Tuesday, December 30, 2014

Absent Specific Reason, Claim Construction Not Necessary to § 101 Analysis

The court granted in part defendant's motion to dismiss plaintiffs' infringement claims for lack of patentable subject matter and rejected plaintiffs' argument that the motion was premature because claim construction had not occurred. "Plaintiffs' arguments throughout the briefing make no mention of how the construction of certain limitations would inform the § 101 analysis. The court concludes that it may proceed on a § 101 analysis, as the parties' arguments are not focused on specific claim limitations, but instead on the broader concepts of the claims and the computer components used."

Intellectual Ventures I LLC et al v. Manufacturers and Traders Trust Company, 1-13-cv-01274 (DED December 18, 2014, Order) (Robinson, J.)

The court denied without prejudice defendant's motion to dismiss plaintiff's claim for infringement of its seismic array patent for lack of patentable subject matter but rejected plaintiff's argument that the motion was premature. "[Plaintiff] has been unable to identify any relevant factual dispute, and the parties agree that the Court can use [plaintiff's] proposed claim construction for the purposes of this Motion. Given this consensus, the Court is satisfied that it has the full understanding of the basic character of the claimed subject matter required for an eligibility determination. Thus, the Court finds that claim construction is not necessary for the resolution of this Motion."

Fairfield Industries Incorporated v. Wireless Seismic, Inc., 4-14-cv-02972 (TXSD December 23, 2014, Order) (Ellison, J.)

Monday, December 29, 2014

"Significantly Less Memory” Requirement Does Not Transform Portable Device into a Special Purpose Computer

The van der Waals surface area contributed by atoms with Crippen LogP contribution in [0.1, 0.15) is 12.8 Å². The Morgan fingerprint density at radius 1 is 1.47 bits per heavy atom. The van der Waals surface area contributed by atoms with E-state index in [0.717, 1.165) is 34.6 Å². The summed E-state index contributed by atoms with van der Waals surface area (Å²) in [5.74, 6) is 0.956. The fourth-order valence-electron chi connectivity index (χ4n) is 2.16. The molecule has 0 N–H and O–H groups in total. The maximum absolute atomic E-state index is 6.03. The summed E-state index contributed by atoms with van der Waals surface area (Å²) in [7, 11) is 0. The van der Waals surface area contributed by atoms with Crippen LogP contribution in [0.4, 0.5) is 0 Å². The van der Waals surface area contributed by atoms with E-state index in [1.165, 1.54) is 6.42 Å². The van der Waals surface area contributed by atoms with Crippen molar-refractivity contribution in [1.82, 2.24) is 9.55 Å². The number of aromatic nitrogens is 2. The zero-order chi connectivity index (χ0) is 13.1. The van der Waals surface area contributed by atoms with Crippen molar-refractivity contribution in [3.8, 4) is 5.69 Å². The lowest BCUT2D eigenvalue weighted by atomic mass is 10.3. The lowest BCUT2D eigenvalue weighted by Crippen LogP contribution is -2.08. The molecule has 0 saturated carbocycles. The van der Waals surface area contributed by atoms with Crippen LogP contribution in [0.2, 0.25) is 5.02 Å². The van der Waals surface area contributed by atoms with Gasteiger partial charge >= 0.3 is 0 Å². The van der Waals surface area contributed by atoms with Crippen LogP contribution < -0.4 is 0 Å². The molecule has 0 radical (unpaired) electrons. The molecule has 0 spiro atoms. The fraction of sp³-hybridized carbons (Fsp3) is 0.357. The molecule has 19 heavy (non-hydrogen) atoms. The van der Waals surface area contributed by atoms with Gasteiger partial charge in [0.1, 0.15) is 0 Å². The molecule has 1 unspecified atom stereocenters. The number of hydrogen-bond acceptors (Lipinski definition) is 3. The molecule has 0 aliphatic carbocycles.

The court granted defendant's motion for summary judgment that plaintiff's electronic document distribution patents were invalid for lack of patentable subject matter because the claims were drawn to an abstract idea and not limited by an inventive concept. "The requirement that the portable device have 'significantly less' memory than the networked device does not transform the portable device into a special purpose computer. . . . Although the court understands plaintiff's argument that the steps of 'transmitting' and 'receiving' may not have been conventional practices in the field of computing at the time of invention, these steps nonetheless do nothing more than recite functions that 'can be achieved by any general purpose computer without special programming.' The court also recognizes that the application of document cataloguing in the realm of portable computing usefully addressed the problem of limited memory space in portable computers. The fact that an abstract idea may be usefully applied, however, is not enough to 'transform an unpatentable principle into a patentable process.'"
Cloud Satchel LLC v. Amazon.com Inc., 1-13-cv-00941 (DED December 18, 2014, Order) (Robinson, J.)
Three additional patents deemed invalid under Alice

In addition to the decision reported above, three other decisions recently invalidated asserted patent claims under Alice. The asserted claims were directed to (i) the secure management of patient records, (ii) financial transaction alerts, and (iii) internet marketing via “match engine.” To view summaries of all dispositive or potentially dispositive decisions addressing unpatentable subject matter since Alice, click here. If you’d like to be notified of new orders addressing patentable subject matter, follow the link below, then click the “Create Alert” button at the bottom of the page.

Friday, December 26, 2014

“Exceptionally Weak” Infringement Case Justifies Recommendation of $5.5 Million Attorneys’ Fee Award